The Magazine

CNN sugarcoats Fidel, Chaucer redux, etc.

Mar 3, 2008, Vol. 13, No. 24
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The Castro News Network

The mainstream media's soft spot for Fidel Castro was a constant feature of his thuggish half-century in power. So it was altogether fitting that when the Cuban dictator announced his departure last week, CNN was caught stage-managing their on-air "talent" lest something overly critical be said about the Communist kingpin. The following memo from a producer at the cable network is reproduced verbatim:

From: Flexner, Allison

Sent: Tuesday, February 19, 2008 7:46 AM

To: CNN Superdesk (TBS)

Cc: Neill, Morgan; Darlington, Shasta

Subject: Castro guidance

Some points on Castro - for adding to our anchor reads/reporting:

* Please say in our reporting that Castro stepped down in a letter he wrote to Granma (the communist party daily), as opposed to in a letter attributed to Fidel Castro. We have no reason to doubt he wrote his resignation letter, he has penned numerous articles over the past year and a half.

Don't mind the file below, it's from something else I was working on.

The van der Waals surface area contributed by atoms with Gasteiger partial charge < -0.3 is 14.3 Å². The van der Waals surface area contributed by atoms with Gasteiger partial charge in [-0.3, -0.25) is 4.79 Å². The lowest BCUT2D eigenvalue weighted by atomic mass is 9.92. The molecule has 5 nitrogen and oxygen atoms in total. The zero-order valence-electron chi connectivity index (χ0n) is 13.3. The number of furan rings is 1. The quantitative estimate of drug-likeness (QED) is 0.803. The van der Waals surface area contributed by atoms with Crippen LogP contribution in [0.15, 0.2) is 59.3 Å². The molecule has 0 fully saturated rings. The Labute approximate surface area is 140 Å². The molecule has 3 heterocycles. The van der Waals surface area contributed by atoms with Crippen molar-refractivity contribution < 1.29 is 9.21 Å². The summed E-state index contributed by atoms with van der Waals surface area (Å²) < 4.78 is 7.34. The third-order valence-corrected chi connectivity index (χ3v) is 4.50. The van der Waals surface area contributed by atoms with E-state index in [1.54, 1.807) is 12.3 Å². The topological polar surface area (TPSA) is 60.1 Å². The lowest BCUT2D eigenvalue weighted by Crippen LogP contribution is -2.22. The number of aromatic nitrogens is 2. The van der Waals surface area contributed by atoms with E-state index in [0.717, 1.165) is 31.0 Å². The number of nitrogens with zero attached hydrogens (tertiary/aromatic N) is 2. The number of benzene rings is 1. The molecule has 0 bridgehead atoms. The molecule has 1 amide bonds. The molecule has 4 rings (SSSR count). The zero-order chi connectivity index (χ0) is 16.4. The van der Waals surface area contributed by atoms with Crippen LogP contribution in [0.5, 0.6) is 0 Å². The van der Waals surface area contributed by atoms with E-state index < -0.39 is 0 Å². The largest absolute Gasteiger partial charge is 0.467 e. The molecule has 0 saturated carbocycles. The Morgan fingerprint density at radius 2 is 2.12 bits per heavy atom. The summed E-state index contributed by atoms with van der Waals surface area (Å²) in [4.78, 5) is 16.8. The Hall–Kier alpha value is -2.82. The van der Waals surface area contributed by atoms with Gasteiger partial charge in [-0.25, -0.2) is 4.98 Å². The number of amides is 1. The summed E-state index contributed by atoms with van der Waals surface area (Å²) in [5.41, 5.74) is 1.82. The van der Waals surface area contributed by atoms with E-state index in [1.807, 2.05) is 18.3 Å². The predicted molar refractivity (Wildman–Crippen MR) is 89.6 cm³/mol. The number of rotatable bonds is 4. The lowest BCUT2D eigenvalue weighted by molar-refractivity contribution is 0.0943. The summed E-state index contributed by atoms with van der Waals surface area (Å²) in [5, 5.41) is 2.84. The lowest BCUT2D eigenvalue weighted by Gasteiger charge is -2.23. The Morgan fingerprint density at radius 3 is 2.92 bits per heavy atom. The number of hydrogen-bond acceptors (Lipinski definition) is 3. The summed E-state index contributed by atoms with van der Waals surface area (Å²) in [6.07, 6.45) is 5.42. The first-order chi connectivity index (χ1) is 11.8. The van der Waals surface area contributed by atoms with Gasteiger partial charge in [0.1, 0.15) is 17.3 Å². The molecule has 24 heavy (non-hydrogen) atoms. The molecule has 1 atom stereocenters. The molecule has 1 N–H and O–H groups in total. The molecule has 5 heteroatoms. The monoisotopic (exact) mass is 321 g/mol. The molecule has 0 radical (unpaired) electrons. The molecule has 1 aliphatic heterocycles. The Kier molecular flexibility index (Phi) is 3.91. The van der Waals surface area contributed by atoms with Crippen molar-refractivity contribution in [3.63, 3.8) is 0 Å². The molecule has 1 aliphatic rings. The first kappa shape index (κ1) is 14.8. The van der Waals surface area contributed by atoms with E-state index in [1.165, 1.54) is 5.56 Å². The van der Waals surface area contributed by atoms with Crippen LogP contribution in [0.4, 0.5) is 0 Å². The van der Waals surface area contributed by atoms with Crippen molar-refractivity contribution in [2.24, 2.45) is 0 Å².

* Please note Fidel did bring social reforms to Cuba--namely free education and universal health care, and racial integration--in addition to being criticized for oppressing human rights and freedom of speech.

* Also the Cuban government blames a lot of Cuba's economic problems on the US embargo, and while that has caused some difficulties, (far less so than the collapse of the Soviet Union) the bulk of Cuba's economic problems are due to Cuba's failed economic polices. Some analysts would say the US embargo was a benefit to Castro politically--something to blame problems on, by what the Cubans call "the imperialist," meddling in their affairs.